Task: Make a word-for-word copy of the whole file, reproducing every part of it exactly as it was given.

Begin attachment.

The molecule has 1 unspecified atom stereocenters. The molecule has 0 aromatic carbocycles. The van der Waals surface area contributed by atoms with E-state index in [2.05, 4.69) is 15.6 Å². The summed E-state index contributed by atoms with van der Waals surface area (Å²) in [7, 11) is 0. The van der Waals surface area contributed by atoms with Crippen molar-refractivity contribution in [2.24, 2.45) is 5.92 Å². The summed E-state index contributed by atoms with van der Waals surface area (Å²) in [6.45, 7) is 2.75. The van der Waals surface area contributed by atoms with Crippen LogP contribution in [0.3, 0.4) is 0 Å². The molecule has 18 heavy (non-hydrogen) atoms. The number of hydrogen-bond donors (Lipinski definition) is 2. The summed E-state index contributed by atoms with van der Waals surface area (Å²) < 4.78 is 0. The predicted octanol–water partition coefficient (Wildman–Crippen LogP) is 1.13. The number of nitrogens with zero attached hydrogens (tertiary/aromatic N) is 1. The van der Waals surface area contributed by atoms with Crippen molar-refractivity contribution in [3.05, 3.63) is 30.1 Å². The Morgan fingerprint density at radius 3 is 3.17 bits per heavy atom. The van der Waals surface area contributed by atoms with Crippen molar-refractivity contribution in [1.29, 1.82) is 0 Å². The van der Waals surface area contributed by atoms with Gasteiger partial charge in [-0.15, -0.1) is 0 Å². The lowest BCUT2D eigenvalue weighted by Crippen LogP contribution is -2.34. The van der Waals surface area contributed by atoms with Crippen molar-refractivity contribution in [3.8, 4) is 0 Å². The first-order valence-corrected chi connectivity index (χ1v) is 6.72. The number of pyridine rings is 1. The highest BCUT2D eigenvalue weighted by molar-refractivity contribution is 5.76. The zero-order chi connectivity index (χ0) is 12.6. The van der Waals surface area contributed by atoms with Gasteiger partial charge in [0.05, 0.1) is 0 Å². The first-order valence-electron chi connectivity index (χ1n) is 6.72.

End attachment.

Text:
The molecule has 1 unspecified atom stereocenters. The molecule has 0 aromatic carbocycles. The van der Waals surface area contributed by atoms with E-state index in [2.05, 4.69) is 15.6 Å². The summed E-state index contributed by atoms with van der Waals surface area (Å²) in [7, 11) is 0. The van der Waals surface area contributed by atoms with Crippen molar-refractivity contribution in [2.24, 2.45) is 5.92 Å². The summed E-state index contributed by atoms with van der Waals surface area (Å²) in [6.45, 7) is 2.75. The van der Waals surface area contributed by atoms with Crippen LogP contribution in [0.3, 0.4) is 0 Å². The molecule has 18 heavy (non-hydrogen) atoms. The number of hydrogen-bond donors (Lipinski definition) is 2. The summed E-state index contributed by atoms with van der Waals surface area (Å²) < 4.78 is 0. The predicted octanol–water partition coefficient (Wildman–Crippen LogP) is 1.13. The number of nitrogens with zero attached hydrogens (tertiary/aromatic N) is 1. The van der Waals surface area contributed by atoms with Crippen molar-refractivity contribution in [3.05, 3.63) is 30.1 Å². The Morgan fingerprint density at radius 3 is 3.17 bits per heavy atom. The van der Waals surface area contributed by atoms with Crippen molar-refractivity contribution in [1.29, 1.82) is 0 Å². The van der Waals surface area contributed by atoms with Gasteiger partial charge in [-0.15, -0.1) is 0 Å². The lowest BCUT2D eigenvalue weighted by Crippen LogP contribution is -2.34. The van der Waals surface area contributed by atoms with Crippen molar-refractivity contribution in [3.8, 4) is 0 Å². The first-order valence-corrected chi connectivity index (χ1v) is 6.72. The number of pyridine rings is 1. The highest BCUT2D eigenvalue weighted by molar-refractivity contribution is 5.76. The zero-order chi connectivity index (χ0) is 12.6. The van der Waals surface area contributed by atoms with Gasteiger partial charge in [0.05, 0.1) is 0 Å². The first-order valence-electron chi connectivity index (χ1n) is 6.72.